matching a arbor taper with a threaded end
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  1. #1
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    Default matching a arbor taper with a threaded end

    I need to make a tablesaw arbor to match a female taper in my saw. How do I match this taper? If it was not threaded I would blue the taper and check the fit. Being threaded any blue will smear around. My plan is to swing the lathe compound to match my sample.
    I suppose I could make a sample piece without the threads first. the depth of seating into the taper does not matter. I do not have any good way to measure the angle. I do not care what the angle is just that my piece matches the angle, what ever that angle may be.
    the attached photo shows one similar to what I have to make. The taper may be slightly different, but similar angles, If not the exact same angles.
    Bill D.
    Attached Thumbnails Attached Thumbnails arbor-extension.jpg  

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    Dial indicator and a mag base? Measure the change in diameter over a given length and work backwards with arcTan Rise over Run.

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    Quote Originally Posted by Bill D View Post
    I need to make a tablesaw arbor to match a female taper in my saw. How do I match this taper? If it was not threaded I would blue the taper and check the fit. Being threaded any blue will smear around. My plan is to swing the lathe compound to match my sample.
    I suppose I could make a sample piece without the threads first. the depth of seating into the taper does not matter. I do not have any good way to measure the angle. I do not care what the angle is just that my piece matches the angle, what ever that angle may be.
    the attached photo shows one similar to what I have to make. The taper may be slightly different, but similar angles, If not the exact same angles.
    Bill D.
    IMHO, UNLESS YOU ARE EQUIPPED WITH THE RIGHT MEASURING EQUIPMENT (AND KNOW HOW TO USE IT? ) it doesn't matter if you're furnished with the angle etc etc, the only true way is to make a matching taper is to make a sample (it may take several goes) to fit a gauge or part supplied and blue it until the angle is spot on with it's mate.

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    On the pic, the screw thread on the right end pulls the taper in to a female socket, yes? And on the left there is a threaded shaft with collar and nut for a saw blade?
    Do you have a sample part?
    To get the taper, set up the sample in the lathe and set the compound with a indicator and run it on the taper till it zeros over the length of the taper. That is your angle.

    If you are not sure, or do not have a sample, measure the angle as close as you can, turn a test piece without the threads, then blue it to check, and adjust as necessary.

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    Quote Originally Posted by stoneaxe View Post
    On the pic, the screw thread on the right end pulls the taper in to a female socket, yes? And on the left there is a threaded shaft with collar and nut for a saw blade?
    Do you have a sample part?
    To get the taper, set up the sample in the lathe and set the compound with a indicator and run it on the taper till it zeros over the length of the taper. That is your angle.

    If you are not sure, or do not have a sample, measure the angle as close as you can, turn a test piece without the threads, then blue it to check, and adjust as necessary.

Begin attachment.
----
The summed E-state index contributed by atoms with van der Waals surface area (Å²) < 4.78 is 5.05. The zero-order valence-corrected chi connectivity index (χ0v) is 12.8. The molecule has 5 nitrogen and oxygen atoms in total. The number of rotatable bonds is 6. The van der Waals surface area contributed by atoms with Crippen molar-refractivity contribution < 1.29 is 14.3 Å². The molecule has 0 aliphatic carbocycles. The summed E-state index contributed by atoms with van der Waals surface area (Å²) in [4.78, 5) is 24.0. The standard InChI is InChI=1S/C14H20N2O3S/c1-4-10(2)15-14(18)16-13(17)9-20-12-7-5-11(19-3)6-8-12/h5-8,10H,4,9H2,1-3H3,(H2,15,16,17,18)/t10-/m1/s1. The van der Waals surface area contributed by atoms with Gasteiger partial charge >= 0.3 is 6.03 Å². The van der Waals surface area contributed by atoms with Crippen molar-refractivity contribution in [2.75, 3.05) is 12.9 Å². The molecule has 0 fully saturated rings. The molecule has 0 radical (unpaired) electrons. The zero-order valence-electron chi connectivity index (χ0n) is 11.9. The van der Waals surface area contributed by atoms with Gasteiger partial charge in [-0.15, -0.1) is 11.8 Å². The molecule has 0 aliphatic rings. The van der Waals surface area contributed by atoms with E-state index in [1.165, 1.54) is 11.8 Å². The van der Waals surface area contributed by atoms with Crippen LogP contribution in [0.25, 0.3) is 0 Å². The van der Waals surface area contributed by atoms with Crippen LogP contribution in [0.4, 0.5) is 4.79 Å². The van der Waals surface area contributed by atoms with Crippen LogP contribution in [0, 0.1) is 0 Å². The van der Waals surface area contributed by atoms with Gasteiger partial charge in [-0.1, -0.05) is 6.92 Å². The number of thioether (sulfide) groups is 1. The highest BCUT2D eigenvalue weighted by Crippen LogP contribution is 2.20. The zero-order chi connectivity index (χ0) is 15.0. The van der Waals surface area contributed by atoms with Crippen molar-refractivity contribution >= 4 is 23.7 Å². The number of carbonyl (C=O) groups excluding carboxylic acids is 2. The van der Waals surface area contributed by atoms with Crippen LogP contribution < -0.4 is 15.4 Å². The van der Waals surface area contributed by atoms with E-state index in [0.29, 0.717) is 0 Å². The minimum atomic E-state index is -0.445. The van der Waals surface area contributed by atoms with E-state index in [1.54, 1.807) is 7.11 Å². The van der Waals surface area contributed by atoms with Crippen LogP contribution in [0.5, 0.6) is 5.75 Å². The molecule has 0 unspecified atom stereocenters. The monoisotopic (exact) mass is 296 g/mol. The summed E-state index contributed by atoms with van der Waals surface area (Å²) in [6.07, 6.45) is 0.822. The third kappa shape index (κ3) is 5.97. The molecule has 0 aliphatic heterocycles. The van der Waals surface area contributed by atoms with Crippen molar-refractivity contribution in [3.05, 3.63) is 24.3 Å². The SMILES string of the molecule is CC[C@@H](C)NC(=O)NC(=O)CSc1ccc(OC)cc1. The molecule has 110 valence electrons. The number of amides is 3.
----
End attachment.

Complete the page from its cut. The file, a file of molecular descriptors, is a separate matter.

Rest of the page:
That is how it works. I am in the process of taking the saw apart to replace bearings etc so I should be able to remove the old short arbor and use it for a sample.

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    Quote Originally Posted by Bill D View Post
    That is how it works. I am in the process of taking the saw apart to replace bearings etc so I should be able to remove the old short arbor and use it for a sample.
    Interesting project. Left hand threads at both ends with non-standard thread profiles. Plus the taper cutting.
    My old Delta Rockwell 14" used to use the same style extended arbor for dado cutting. Make sure you can get the short arbor out before you go to the trouble of sourcing material for a new arbor. I had two saws and nothing could make the old arbor back out on one of them.

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    Quote Originally Posted by Metalurgent View Post
    Interesting project. Left hand threads at both ends with non-standard thread profiles. Plus the taper cutting.
    My old Delta Rockwell 14" used to use the same style extended arbor for dado cutting. Make sure you can get the short arbor out before you go to the trouble of sourcing material for a new arbor. I had two saws and nothing could make the old arbor back out on one of them.
    This is a Delta 12/14 tablesaw just like yours. Lucky it came with a one inch arbor not some oddball bigger one installed. It has a big hex socket in the end so I am hopeful of unscrewing it. I printed the manual and read the write up by a fellow who made a complete one piece arbor since his would not unscrew. I think it was made in the 1950's so things are stuck tight and now soaking in penetrating oil.
    I have to make the flange wrench before I can get much farther.
    Bill D

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    Kroil is your friend.......just never NEVER heat it up and breath the fumes! Same caution as heating up brake cleaner or other chlorinated hydrocarbons. It will suck the breath out of your lungs.

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    Often such a part is made better with making it between centers.
    One thing for sure you can take it out of the set-up.. try it and then put it right back in the set-up spot on.

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